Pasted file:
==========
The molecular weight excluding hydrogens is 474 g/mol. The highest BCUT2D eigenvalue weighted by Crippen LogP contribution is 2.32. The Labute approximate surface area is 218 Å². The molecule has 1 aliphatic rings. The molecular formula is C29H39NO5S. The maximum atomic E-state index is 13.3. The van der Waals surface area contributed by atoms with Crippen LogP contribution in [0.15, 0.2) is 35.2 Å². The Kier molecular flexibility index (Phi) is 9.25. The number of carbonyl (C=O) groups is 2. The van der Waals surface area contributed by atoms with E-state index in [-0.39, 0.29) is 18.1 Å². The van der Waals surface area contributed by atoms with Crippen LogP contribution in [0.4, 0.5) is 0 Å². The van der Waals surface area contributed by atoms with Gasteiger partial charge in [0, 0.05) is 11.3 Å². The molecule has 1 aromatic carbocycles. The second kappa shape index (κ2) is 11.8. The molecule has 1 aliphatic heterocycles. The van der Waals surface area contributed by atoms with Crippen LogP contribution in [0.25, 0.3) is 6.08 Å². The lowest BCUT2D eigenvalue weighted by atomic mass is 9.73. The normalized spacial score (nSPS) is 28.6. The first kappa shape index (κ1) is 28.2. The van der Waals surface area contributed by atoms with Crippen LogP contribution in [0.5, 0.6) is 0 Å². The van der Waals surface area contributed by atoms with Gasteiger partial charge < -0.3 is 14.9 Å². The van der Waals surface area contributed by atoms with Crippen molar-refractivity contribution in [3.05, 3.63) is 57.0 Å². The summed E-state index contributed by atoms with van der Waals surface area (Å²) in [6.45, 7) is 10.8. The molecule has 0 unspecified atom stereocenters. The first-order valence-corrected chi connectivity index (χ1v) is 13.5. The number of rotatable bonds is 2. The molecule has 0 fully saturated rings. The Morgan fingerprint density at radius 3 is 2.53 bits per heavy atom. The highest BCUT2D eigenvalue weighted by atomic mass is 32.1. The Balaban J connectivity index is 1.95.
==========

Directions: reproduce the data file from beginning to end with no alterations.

The molecular weight excluding hydrogens is 474 g/mol. The highest BCUT2D eigenvalue weighted by Crippen LogP contribution is 2.32. The Labute approximate surface area is 218 Å². The molecule has 1 aliphatic rings. The molecular formula is C29H39NO5S. The maximum atomic E-state index is 13.3. The van der Waals surface area contributed by atoms with Crippen LogP contribution in [0.15, 0.2) is 35.2 Å². The Kier molecular flexibility index (Phi) is 9.25. The number of carbonyl (C=O) groups is 2. The van der Waals surface area contributed by atoms with E-state index in [-0.39, 0.29) is 18.1 Å². The van der Waals surface area contributed by atoms with Crippen LogP contribution in [0.4, 0.5) is 0 Å². The van der Waals surface area contributed by atoms with Gasteiger partial charge in [0, 0.05) is 11.3 Å². The molecule has 1 aromatic carbocycles. The second kappa shape index (κ2) is 11.8. The molecule has 1 aliphatic heterocycles. The van der Waals surface area contributed by atoms with Crippen LogP contribution in [0.25, 0.3) is 6.08 Å². The lowest BCUT2D eigenvalue weighted by atomic mass is 9.73. The normalized spacial score (nSPS) is 28.6. The first kappa shape index (κ1) is 28.2. The van der Waals surface area contributed by atoms with Crippen LogP contribution in [0.5, 0.6) is 0 Å². The van der Waals surface area contributed by atoms with Gasteiger partial charge < -0.3 is 14.9 Å². The van der Waals surface area contributed by atoms with Crippen molar-refractivity contribution in [3.05, 3.63) is 57.0 Å². The summed E-state index contributed by atoms with van der Waals surface area (Å²) in [6.45, 7) is 10.8. The molecule has 0 unspecified atom stereocenters. The first-order valence-corrected chi connectivity index (χ1v) is 13.5. The number of rotatable bonds is 2. The molecule has 0 fully saturated rings. The Morgan fingerprint density at radius 3 is 2.53 bits per heavy atom. The highest BCUT2D eigenvalue weighted by atomic mass is 32.1. The Balaban J connectivity index is 1.95.